If only team building were as simple as getting a bunch of people together in a room and telling them, “You’re a team now.”
But it’s not. In reality, team building is about managing many moving parts, defining goals, communicating around those goals and doing the thousand little things necessary to keep morale up and projects moving ahead.
As a leader, here are five things you need to keep in mind about team building.
- Look in the mirror first. A team can’t be a team without a common sense of purpose. That means you, as the leader, must put yourself in your team members’ shoes and identify what they need in terms of resources, communication and inspiration to be successful. Start with the walk-away messages you want your team to internalize. Then work backward to the messaging needed to drive home the walk-away points and motivate the team to turn those points into actions.
- Get emotional. Much of team building is centered on emotional engagement. Get to know your team members and their personalities to help you define roles and discover how to best motivate your team. For instance, an aggressive, energetic salesperson needs to-the-point instructions and an open door, not hours consumed in sit-down brainstorming sessions.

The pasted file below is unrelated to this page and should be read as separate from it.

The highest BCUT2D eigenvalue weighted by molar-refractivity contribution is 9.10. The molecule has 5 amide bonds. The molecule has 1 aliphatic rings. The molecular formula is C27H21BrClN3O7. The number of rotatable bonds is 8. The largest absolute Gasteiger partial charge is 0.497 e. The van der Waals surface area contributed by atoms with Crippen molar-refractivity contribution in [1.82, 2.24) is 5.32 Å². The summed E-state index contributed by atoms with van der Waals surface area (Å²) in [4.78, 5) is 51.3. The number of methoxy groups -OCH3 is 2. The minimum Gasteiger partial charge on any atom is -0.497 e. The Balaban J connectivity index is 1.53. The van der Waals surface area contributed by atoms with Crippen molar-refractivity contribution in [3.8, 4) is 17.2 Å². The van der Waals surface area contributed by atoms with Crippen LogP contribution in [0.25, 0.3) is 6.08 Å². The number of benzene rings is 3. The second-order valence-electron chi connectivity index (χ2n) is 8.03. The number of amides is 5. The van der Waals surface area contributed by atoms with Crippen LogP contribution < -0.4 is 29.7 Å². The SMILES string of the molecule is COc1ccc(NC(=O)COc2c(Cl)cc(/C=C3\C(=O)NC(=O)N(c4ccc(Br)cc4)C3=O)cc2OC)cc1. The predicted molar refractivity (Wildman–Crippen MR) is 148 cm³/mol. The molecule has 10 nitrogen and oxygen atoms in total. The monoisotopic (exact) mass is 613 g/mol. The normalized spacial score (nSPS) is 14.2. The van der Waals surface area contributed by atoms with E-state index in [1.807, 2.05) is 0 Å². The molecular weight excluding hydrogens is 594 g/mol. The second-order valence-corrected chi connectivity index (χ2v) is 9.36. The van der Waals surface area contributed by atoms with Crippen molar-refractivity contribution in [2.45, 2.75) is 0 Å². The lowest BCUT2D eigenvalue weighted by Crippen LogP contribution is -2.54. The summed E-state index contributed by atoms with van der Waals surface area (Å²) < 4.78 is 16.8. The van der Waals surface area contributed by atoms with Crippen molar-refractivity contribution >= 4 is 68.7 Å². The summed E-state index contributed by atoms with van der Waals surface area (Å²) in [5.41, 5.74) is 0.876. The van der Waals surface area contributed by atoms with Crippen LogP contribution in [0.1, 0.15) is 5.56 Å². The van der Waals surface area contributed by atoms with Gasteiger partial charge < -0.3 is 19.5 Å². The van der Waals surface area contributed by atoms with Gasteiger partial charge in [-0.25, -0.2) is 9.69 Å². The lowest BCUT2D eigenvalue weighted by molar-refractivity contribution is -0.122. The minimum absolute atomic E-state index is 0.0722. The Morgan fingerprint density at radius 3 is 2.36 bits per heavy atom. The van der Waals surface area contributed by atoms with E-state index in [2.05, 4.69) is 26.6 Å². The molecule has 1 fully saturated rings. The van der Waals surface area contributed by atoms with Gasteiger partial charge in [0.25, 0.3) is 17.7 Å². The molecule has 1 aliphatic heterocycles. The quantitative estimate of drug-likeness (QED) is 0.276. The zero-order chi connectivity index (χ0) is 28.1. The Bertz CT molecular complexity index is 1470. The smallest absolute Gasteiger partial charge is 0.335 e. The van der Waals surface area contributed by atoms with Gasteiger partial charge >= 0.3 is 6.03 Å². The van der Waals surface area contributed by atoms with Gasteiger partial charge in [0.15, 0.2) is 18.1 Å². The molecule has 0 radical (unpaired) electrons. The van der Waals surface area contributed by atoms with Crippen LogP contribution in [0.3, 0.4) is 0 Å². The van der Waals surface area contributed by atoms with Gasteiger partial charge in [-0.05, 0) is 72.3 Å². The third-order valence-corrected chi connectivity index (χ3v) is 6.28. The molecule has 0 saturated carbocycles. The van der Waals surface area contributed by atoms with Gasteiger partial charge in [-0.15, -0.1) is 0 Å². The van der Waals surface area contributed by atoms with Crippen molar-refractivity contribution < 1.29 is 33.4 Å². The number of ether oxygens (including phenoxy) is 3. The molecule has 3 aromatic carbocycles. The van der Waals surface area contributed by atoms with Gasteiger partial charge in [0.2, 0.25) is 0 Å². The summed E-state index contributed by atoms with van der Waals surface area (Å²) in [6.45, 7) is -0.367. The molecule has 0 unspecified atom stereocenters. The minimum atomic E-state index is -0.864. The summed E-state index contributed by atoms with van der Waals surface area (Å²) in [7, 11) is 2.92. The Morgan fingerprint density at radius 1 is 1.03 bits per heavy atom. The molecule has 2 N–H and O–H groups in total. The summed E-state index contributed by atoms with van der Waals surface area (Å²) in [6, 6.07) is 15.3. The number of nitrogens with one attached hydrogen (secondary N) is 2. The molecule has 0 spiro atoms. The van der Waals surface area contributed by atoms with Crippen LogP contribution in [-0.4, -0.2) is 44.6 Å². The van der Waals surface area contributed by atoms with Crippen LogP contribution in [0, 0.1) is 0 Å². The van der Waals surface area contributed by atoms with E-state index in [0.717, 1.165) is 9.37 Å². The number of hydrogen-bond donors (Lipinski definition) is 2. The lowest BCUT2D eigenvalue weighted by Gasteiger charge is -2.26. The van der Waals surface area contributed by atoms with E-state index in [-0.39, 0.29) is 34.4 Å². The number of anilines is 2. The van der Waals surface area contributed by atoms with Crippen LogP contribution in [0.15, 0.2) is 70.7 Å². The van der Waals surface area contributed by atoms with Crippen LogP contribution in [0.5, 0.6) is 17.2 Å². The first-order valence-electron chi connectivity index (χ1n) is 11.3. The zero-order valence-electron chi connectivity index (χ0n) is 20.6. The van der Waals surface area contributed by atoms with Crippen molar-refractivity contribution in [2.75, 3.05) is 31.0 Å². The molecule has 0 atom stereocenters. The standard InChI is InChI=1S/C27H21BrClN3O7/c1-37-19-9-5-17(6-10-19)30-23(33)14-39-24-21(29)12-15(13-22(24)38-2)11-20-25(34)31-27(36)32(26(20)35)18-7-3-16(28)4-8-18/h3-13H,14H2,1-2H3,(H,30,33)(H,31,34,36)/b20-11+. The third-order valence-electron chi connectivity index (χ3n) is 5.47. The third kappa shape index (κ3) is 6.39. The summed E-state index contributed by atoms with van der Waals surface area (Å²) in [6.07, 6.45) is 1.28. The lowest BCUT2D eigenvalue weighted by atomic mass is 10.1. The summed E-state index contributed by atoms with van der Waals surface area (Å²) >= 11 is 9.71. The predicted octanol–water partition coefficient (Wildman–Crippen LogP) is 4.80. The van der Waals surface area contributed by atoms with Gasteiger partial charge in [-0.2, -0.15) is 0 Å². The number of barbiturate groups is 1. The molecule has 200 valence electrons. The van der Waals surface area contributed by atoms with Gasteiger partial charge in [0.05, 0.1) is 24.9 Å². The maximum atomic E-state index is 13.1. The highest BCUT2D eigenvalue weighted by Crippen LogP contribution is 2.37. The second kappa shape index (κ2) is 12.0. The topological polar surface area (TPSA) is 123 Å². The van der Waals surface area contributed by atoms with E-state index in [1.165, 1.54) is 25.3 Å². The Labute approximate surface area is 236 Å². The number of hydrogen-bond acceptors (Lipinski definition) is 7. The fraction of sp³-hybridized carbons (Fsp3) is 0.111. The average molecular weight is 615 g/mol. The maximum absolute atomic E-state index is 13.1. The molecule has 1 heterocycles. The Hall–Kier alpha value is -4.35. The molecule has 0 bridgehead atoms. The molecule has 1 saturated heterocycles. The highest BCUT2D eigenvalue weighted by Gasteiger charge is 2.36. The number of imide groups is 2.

- Try something different. Is your team stagnating and losing focus? Get team members out of the office by scheduling a service project for charity, organizing a team activity or having a lunch at a restaurant. However you do it, get your people out of the office and away from the work environment to get them interacting on a more personal, less formal level.
- Get up for downtime. Don’t confuse downtime with nonproductive time. Some of the best team building happens off the clock. This is especially true at multiday conferences, where scheduling every minute of every day is often counterproductive. Whether it’s dinner, drinks or just sitting around in a lounge, downtime gives your team members a chance to decompress and relate to each other in a relaxed setting. It’s a great opportunity to put the daytime stress on hold and bond as a team.
- Reinforce the message. You have 90 days to reinforce your initial team-building efforts before the effects start to dissipate. Without frequent reinforcement of your messages and the team goals, the team atmosphere will wither. Reinforcement can come in the form of activities, or even media presentations such as video and PowerPoint packages — anything that gets your team refocused and motivated around the end goals. You only get so many opportunities to reinforce the message, so take advantage of them.
Pete Honsberger is the director of client services at CultureShoc. If you need assistance on how to build better teams, contact him at firstname.lastname@example.org.